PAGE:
Fairly made redundant after applying for maternity leave

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Fairly made redundant after applying for maternity leave

The Federal Circuit Court has established that an employee whose employment was terminated after she applied for maternity leave had in fact been made redundant for genuine reasons arising from restructuring and not from adverse action for a prohibited reason.

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The Federal Circuit Court has established that an employee whose employment was terminated after she applied for maternity leave had in fact been made redundant for genuine reasons arising from restructuring and not from adverse action for a prohibited reason.
 

Position eliminated after restructuring

A financial planning and analysis manager had been employed by a software company since January 2006, when she informed the director of the Asia Pacific region in September 2011 that she would be applying for maternity leave.
 
Arrangements were made to cover her workload during her absence. In January 2012, she applied for and was granted leave from 1 March to 4 November 2012.

On 1 February 2012, the regional director met with the manager and told her that her position had been eliminated. However, she could seek re-deployment within the company. There were no positions suitable for her and, on 8 February 2012, she was informed her employment would be terminated on 2 March 2012. She received outstanding salary, five weeks payment in lieu of notice and 16 weeks severance pay.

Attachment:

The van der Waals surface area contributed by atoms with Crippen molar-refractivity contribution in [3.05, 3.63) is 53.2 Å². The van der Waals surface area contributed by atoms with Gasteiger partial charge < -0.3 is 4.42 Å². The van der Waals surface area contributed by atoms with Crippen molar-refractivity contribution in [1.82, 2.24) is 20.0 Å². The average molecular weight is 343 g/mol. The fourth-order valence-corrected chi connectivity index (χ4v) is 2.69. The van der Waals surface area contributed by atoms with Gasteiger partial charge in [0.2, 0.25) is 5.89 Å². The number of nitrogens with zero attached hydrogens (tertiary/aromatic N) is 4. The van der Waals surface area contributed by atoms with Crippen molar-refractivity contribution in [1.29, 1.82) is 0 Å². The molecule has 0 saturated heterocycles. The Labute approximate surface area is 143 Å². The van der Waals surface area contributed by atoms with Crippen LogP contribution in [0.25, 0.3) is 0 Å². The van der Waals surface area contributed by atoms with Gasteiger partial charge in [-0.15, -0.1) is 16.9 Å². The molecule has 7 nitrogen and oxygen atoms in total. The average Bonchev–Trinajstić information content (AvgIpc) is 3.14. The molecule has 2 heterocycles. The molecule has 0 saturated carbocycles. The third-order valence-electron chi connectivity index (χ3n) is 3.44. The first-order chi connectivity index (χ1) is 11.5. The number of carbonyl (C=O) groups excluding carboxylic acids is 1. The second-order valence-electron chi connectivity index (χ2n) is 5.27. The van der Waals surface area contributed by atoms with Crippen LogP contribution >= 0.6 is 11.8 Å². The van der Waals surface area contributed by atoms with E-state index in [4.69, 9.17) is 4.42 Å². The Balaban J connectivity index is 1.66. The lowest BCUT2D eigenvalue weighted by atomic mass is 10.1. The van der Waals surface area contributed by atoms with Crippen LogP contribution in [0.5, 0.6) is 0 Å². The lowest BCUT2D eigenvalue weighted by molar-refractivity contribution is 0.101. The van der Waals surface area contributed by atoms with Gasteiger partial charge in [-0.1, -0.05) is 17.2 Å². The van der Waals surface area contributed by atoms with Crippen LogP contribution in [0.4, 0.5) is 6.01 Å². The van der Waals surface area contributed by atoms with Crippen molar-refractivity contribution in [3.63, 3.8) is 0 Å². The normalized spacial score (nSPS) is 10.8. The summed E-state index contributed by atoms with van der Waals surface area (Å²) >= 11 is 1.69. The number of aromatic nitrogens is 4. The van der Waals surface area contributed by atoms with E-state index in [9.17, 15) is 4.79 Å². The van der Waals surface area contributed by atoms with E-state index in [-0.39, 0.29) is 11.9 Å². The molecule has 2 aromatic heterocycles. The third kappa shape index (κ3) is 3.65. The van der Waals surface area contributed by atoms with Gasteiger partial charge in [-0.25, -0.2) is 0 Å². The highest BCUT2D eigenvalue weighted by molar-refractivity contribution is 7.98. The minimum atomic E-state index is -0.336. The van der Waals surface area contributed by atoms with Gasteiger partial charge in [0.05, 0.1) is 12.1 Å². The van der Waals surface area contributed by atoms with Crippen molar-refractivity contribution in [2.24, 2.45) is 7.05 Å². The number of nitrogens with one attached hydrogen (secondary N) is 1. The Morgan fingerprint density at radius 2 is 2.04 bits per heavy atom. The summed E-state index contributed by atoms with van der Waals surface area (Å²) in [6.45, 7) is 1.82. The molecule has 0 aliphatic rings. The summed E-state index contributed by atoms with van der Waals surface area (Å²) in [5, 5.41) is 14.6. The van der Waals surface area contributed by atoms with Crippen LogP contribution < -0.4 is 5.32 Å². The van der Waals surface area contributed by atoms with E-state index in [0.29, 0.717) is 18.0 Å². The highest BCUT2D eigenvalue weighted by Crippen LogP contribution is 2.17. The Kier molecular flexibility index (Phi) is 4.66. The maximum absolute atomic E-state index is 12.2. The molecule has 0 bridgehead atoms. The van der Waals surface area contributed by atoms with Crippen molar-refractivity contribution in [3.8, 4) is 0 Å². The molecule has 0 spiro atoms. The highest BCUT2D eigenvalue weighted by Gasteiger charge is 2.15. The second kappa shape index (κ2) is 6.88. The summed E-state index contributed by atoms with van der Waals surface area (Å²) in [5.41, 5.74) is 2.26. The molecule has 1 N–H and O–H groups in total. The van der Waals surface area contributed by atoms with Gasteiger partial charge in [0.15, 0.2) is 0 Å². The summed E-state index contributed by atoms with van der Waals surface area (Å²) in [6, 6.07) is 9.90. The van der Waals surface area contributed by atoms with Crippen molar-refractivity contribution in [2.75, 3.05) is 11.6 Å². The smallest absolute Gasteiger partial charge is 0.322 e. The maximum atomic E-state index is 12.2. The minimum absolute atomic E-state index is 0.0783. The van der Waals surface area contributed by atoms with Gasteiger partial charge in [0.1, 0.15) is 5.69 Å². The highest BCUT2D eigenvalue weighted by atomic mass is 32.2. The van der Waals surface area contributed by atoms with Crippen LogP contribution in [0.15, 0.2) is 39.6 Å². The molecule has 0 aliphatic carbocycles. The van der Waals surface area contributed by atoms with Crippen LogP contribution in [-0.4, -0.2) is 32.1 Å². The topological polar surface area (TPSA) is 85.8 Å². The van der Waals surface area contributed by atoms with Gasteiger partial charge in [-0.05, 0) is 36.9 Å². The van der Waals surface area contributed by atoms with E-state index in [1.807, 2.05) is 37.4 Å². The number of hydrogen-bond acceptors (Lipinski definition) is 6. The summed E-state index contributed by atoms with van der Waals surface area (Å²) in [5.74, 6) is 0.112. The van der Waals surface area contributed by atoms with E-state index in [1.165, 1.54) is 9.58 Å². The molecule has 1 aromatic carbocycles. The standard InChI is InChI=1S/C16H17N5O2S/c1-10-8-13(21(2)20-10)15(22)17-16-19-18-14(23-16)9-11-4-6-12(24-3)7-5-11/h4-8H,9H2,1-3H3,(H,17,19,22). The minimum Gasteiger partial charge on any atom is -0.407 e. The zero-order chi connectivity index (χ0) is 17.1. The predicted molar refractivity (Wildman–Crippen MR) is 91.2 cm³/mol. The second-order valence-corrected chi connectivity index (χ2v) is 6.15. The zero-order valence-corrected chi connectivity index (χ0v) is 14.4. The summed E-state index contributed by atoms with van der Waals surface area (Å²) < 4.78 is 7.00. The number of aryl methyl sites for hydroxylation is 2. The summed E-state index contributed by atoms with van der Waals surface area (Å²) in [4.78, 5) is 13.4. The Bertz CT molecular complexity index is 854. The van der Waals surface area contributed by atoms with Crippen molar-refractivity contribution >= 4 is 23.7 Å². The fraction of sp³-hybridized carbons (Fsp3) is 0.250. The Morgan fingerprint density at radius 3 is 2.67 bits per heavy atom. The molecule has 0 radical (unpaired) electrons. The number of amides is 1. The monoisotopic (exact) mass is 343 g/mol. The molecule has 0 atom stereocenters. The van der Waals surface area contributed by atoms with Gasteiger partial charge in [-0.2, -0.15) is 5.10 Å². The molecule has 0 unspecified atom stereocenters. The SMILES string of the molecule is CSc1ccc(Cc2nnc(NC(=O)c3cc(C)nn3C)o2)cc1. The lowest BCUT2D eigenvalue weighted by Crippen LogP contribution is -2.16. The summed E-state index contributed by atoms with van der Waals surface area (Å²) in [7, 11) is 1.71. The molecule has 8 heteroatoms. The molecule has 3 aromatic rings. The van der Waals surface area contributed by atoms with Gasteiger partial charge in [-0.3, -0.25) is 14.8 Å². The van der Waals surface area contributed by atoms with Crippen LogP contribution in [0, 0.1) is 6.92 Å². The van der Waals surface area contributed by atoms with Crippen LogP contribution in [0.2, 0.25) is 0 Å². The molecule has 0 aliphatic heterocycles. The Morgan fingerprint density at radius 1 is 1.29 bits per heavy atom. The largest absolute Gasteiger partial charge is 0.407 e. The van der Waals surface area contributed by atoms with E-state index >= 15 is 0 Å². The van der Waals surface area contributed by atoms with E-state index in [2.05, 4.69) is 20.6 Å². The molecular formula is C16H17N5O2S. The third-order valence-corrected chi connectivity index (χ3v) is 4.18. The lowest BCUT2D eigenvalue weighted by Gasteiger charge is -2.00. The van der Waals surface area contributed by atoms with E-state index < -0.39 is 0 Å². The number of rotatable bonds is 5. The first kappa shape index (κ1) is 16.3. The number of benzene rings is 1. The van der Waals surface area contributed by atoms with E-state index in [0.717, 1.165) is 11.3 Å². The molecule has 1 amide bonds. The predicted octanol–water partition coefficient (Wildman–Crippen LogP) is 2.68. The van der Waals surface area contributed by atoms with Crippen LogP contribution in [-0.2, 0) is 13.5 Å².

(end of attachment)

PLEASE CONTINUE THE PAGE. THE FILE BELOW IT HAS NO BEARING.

Was it adverse action?

The manager applied to the Federal Circuit Court of Australia, contending her employer had taken adverse action against her because she had applied for maternity leave.

The employer’s case was that the position had been eliminated because of restructuring and that the manager’s pregnancy and maternity leave had not influenced their decision to make her position redundant. It was one of 21 redundancies in the Asia Pacific region.

The regional director was cross-examined over two days, but there were no objective facts that contradicted his evidence. There was no suggestion at all of enmity between the manager and the regional director. There was, however, evidence that the regional director had not meticulously followed the company’s own policy for identifying and selecting employees for termination. He admitted it but said he believed the policy did not apply to employees whose roles no longer existed. In cross-examination he conceded the policy should have been applied.

The court concluded that the evidence did not indicate that adverse action had been taken against the manager for a prohibited reason.

Error with pay slip

The court identified an error with the manager’s final pay slip. She had been paid on 8 March but had not received her pay slip until 16 March 2012, contravening s536 of the Fair Work Act 2009.

Because the payment related to her basic salary, she should have received the pay slip no later than 3 March 2012.

The court recommended that the parties seek to deal with the pay-slip issue by consent.
 
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